Document # 9. This document is another cable from the U.S. Embassy to the Department of State. It summarizes a conference between the Bahamian Minister of Foreign Affairs and the U.S. Ambassador in which the U.S. Ambassador described certain aspects of the IRS investigation into Bahamian tax havens, and in which the Bahamian Minister offered some comments "in strict confidence." The cable concludes with the U.S. Ambassador's candid commentary on the situation.

 Once again the Court finds that non-disclosure of this document is appropriate under the classification test in E.O. 12065, § 1-103. In camera inspection of the document reveals that it has been well described by defendant's affiants, and that its disclosure may cause "identifiable damage" to national security, especially in light of the sensitive U.S.-Bahamian relations mentioned above.

 Document # 11. Defendant has withheld paragraphs 3, 4 and 5 of this document under (b)(1). Just as in document # 9, these paragraphs describe a meeting between a Bahamian official and the U.S. Ambassador, and conclude with a commentary and recommendations. The Court finds that their disclosure also might cause "identifiable damage" to national security, especially in view of the nature of U.S.-Bahamian relations, and in light of the State Department's In camera detailing of possible repercussions of the disclosure.

 Document # 14. As described in Viron Vaky's public affidavit, document # 14 "contains information about a foreign relations matter the anticipated revelation of illegal payments by U.S. companies in the Bahamas the release of which could reasonably be expected to cause identifiable damage to our national security." See Vaky affidavit at 4. The affidavit further explains that disclosure would have a "bombshell" effect, detrimentally affecting U.S.-Bahamas relations.

 The Court finds that the disputed paragraphs in Document # 14 are properly classified as "Confidential." The In camera review of the document, together with the In camera statements of State Department officials who detailed the probable effects of disclosure, has convinced the court that the release of the information may cause "identifiable damage" to national security. The Court notes that State Department officials at the In camera conference demonstrated an awareness of and sensitivity toward the relevant classification standard. The Court holds that the information contained in document # 14 properly falls within that standard.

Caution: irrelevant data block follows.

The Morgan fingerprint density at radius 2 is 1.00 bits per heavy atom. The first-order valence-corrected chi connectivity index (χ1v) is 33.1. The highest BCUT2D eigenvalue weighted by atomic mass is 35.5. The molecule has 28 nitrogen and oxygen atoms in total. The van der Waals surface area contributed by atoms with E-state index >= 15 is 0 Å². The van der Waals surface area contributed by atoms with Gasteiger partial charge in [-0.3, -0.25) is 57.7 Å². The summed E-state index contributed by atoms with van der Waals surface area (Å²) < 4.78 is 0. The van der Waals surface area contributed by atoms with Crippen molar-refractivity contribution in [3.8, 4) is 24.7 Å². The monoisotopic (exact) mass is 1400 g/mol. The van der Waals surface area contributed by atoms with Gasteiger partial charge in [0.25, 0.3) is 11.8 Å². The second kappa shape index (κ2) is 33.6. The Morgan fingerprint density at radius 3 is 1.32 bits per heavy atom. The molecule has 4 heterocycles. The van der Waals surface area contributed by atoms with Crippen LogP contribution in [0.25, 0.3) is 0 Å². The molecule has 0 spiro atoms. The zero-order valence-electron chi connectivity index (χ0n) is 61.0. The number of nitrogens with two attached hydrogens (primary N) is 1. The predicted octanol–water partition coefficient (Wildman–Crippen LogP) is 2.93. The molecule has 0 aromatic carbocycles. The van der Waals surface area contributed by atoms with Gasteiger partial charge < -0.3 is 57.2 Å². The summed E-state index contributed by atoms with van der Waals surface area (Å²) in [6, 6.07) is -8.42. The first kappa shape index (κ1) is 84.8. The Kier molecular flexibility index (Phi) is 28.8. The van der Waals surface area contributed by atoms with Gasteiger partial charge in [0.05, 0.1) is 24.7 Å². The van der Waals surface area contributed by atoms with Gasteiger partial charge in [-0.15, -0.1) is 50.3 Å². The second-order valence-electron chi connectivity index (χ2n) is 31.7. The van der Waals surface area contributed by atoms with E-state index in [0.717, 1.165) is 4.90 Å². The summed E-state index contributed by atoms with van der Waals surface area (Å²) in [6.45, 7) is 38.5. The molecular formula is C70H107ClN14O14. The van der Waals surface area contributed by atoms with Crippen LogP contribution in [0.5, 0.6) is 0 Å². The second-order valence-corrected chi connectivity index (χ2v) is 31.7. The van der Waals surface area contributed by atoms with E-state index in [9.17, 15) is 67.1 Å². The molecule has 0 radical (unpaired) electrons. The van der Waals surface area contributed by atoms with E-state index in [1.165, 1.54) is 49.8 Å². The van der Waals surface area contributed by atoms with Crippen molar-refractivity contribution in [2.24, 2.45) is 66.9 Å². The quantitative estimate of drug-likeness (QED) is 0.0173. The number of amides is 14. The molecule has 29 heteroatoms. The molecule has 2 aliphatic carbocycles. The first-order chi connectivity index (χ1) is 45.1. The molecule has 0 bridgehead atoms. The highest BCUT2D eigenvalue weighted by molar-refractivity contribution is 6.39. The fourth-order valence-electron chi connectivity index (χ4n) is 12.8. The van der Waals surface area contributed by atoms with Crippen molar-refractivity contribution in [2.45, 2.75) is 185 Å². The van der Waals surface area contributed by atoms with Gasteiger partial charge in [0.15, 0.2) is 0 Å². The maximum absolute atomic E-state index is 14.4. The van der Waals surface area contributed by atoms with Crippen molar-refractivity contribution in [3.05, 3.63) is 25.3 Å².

The Court can notice judicially that the nation involved has legalized gambling, serves as a tax haven with banking services appropriate to that function, and lies only a few minutes from United States territory. In these circumstances, failure to disclose in full the details of illegal payment allegations known to the United States as evidenced by document # 14 may well be unwise policy and ultimately may have side-effects more harmful to the national interest than would result from disclosure now. Congress originally enacted the Freedom of Information Act with the general purpose that information like that contained in document # 14 might be disclosed. See Ray v. Turner, supra, 190 U.S.App.D.C. at 308-309, 587 F.2d at 1205-1206 (Wright, C. J., concurring).

  But Congress also fashioned certain specific exemptions to the disclosure mechanisms of the Act. See, e.g., 5 U.S.C. § 552(b)(1). The information contained in document # 14 is specifically exempt from disclosure because the Executive Branch has determined that its release would cause "identifiable harm" to national security. While that determination is not one that would be agreed to universally, it is not so implausible that a Court, with its limited information and perspective, can lawfully disregard it, even on a De novo review. FOIA therefore compels exemption despite defendant's frank admission that the document describes an allegedly illegal payment, despite the Court's impression that "identifiable harm" of a different and more serious nature may later befall the national interest because the document has been withheld and despite possible disagreement as to identifiable harm threatened to the national interest by disclosure.